Encroachment

Depiction of a herniated disc
Depiction of a herniated disc. Medical Art Inc/E+/Getty Images

What is Encroachment?

Encroachment refers to the process by which spinal spaces, such as the foramina or the spinal canal, become occupied by a piece of tissue that does not belong in that space.

The spinal canal and the intervertebral foramina contain nervous tissue - the spinal cord in the spinal canal, and spinal nerve roots in the foramina.  When the abnormal tissue, whether it's a bone spur, a thickened ligament, some  migrated disc material or even a synovial cyst, takes over some of the space, it will likely move in (so to speak,) on the nerves that are normally located there.

 The contact between the tissue and the nerve will likely irritate the nerve root and may cause pain and/or other symptoms in your back and/or down one extremity.

What Causes Encroachment?

Encroachment is most often caused by degenerative changes in the spine.  It is associated with central canal stenosis (i.e., spinal stenosis that affects the spinal canal, which is the hollowed out central tube running the length of the vertebral column.)

It is also associated with neuroforaminal stenosis, which is spinal stenosis that affects the intervertebral foramina.  Interbertebral foramina are the holes on either side that, like the canal, run most of the length of the spinal column.  Nerves that branch from the spinal cord into spinal nerve roots and then finally into nerves pass through the foramina as they exit the spine.

Decompression Surgery for Cervical Stenosis may be Recommended to You - But Should You Say Yes?

Some spine specialists encourage their patients with encroachment to agree to a preventative decompression surgery.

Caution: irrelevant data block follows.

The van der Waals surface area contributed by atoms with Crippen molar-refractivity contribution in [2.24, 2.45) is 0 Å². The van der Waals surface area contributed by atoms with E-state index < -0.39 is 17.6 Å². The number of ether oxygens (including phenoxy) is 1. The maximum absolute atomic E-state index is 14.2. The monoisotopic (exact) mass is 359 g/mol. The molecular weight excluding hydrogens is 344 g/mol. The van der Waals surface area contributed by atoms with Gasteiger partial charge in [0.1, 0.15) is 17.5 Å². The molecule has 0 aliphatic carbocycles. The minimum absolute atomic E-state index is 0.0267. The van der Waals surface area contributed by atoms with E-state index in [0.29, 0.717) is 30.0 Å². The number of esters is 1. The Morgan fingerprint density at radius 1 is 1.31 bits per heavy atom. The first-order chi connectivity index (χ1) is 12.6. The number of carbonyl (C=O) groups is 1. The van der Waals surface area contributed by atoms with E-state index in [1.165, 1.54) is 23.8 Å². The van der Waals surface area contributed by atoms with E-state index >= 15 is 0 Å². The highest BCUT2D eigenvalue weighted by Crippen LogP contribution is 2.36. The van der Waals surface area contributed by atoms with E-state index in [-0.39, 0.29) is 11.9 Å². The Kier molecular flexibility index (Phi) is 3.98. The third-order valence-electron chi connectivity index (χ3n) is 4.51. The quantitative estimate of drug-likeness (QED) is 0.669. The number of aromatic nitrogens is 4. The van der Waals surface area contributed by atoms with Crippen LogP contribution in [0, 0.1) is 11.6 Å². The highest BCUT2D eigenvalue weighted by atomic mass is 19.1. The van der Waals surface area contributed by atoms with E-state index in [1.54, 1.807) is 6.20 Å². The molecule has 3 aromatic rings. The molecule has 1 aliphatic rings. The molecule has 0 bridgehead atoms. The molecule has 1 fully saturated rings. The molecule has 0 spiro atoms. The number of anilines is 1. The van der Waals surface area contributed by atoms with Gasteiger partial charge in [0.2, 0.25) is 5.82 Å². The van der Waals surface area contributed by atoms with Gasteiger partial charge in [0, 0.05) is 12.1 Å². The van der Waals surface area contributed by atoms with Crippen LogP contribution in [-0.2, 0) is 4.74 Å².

(Decompression surgery is a commonly performed back procedure that removes part of the vertebra in order to make room for the nerve material to pass unimpeded through its respective space.)  

What these surgeons are likely trying to tell you - and many truly believe this - is that even with minor trauma, your risk for spinal cord injury is higher because of the encroachment.

Spinal cord injury is a very serious injury that can result in death or paralysis.  It's usually caused by trauma or impact.

A 2015 study by Chang, et. al. published in the October issue of the journal Neurosurgery looked into this issue because, the authors say, patients who have cervical stenosis but who either experience mild symptoms or none at all commonly have the decompression surgery recommended to them - again, supposedly to reduce or eliminate the risk of paralysis after a traumatic event.  

The researchers examined 55 cervical stenosis patients with an exam and an x-ray.  The patients were also surveyed with questions such as:

  • Has a physician recommended neck surgery to you?
  • Has a physician ever indicated that you would become paralyzed after a traumatic event?
  • During the follow up period for this study, did you experience a traumatic event?

The researchers found that 18% of the (prospective cohort of) patients did experience a traumatic event during the study's follow up period, but none injured their spinal cord.

 They conclude that the "occurrence of SCI in this patient population after minor trauma is likely smaller than many physicians surmise."

The researchers recommend more prospective studies on this important topic.

Related: What is Facet Joint Hypertrophy?

Sources:

Chang, V. Ellingson, B.M., Salamon, N., Holly, L.T. The Risk of Acute Spinal Cord Injury After Minor Trauma in Patients With Preexisting Cervical Stenosis. Neurosurgery. 2015 Oct.

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